Hackers create 1B fake EOS to rob ‘decentralized’ cryptocurrency exchange

Thanks to a shocking security vulnerability, hackers have flooded a “decentralized” token exchange platform with 1 billion fake EOS EOS. By the end of the heist, the thieves were able to steal almost $58,000 in cryptocurrency directly from users.

The hackers created a new EOS-based token, ironically named “EOS,” and used it to illegitimately purchase BLACK, IQ, and ADD tokens from exchange service Newdex. The company has since confirmed the hack.

“EOS account oo1122334455 issued 1,000,000,000 fake EOS tokens,” Newdex wrote in a statement. “After testing the feasibility of the attack, the account began to place large [buy orders]. A total of 11,800 fake EOS orders were issued to purchase BLACK, IQ [sic] and ADD.”

The thieves eventually traded the collection of tokens for real EOS cryptocurrency. Newdex later revealed the attackers managed to siphon 4,028 real EOS (approximately $20,000) to cryptocurrency exchange desk Bitfinex. Ultimately, it’s the Newdex dApp users left to suffer losses, which amount to roughly $58,000.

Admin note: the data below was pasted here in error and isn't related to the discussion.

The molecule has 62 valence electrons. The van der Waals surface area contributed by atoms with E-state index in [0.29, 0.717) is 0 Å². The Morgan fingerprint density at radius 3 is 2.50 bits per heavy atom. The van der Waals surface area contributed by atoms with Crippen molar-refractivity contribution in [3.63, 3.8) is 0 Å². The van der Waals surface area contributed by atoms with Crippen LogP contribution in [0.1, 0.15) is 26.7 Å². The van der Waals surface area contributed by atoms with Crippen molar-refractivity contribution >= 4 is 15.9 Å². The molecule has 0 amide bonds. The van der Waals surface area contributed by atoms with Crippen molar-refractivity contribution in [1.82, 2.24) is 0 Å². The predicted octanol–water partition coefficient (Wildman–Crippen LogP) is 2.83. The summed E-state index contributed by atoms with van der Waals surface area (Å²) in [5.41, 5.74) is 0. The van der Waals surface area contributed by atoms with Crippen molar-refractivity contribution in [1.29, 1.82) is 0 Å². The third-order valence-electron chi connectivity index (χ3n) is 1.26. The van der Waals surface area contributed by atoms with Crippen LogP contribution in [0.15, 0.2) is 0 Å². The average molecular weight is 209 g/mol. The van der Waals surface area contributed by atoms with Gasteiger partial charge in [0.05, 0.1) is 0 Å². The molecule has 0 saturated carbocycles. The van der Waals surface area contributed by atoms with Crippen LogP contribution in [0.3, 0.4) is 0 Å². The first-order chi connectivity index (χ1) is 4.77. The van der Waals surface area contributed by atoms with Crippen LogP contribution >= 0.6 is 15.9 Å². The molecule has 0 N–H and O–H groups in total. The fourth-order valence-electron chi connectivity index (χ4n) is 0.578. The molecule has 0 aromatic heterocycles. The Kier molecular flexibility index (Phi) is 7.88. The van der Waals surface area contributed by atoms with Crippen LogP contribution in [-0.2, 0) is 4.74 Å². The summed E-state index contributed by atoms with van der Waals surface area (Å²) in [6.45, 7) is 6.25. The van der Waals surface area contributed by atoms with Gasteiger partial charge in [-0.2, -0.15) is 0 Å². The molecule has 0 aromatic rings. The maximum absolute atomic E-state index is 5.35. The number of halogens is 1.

While the team has apologized for incident, it has not yet made plans to compensate affected users.

The vulnerability appears to stem from two things: first, anyone can create a token using EOS, and they can name it anything they want – apparently, even “EOS.” All you need is an EOS account.

Second, Newdex doesn’t use smart contracts. Yep, that’s right. Because there’s no smart contract, there was nothing to confirm the authenticity of the cryptocurrency being pumped into it.

All this is because its developers appear to be leveraging the hype surrounding decentralized exchanges (DEX), by dressing itself up as one. In reality, it’s just a single user account handling trades under the guise of being an asset exchange – pretty centralized, if you ask me.

The community actually proved this just days before the attack:

[…] They deceptively present Scatter as the login and trading interface, so you feel like you’re using a DEX. In reality you aren’t sending funds to any smart contract, it’s just a regular EOS account they own ‘newdexpocket’, that doesn’t even have a smart contract running on it.

This was later corroborated by Hard Fork. As it stands, the “newdexpocket” EOS account – the operational Newdex dApp wallet – has no smart contract code programmed into it. Without a smart contract, users of Newdex are simply sending funds to a personal EOS account with the hope that trades will be conducted properly.

What’s worse, it appears that it is using the exact same key for both its owner and active permissions. This creates a single attack vector that is easily exploitable. For reference, most exchanges at least use multi-sig wallets.

It seems in this instance, the keys weren’t the target – just the gaping security holes left by token exchange developers too negligent to even program a smart contract to protect users.

Welcome to the “decentralized” internet of 2018.

Published September 18, 2018 — 09:53 UTC

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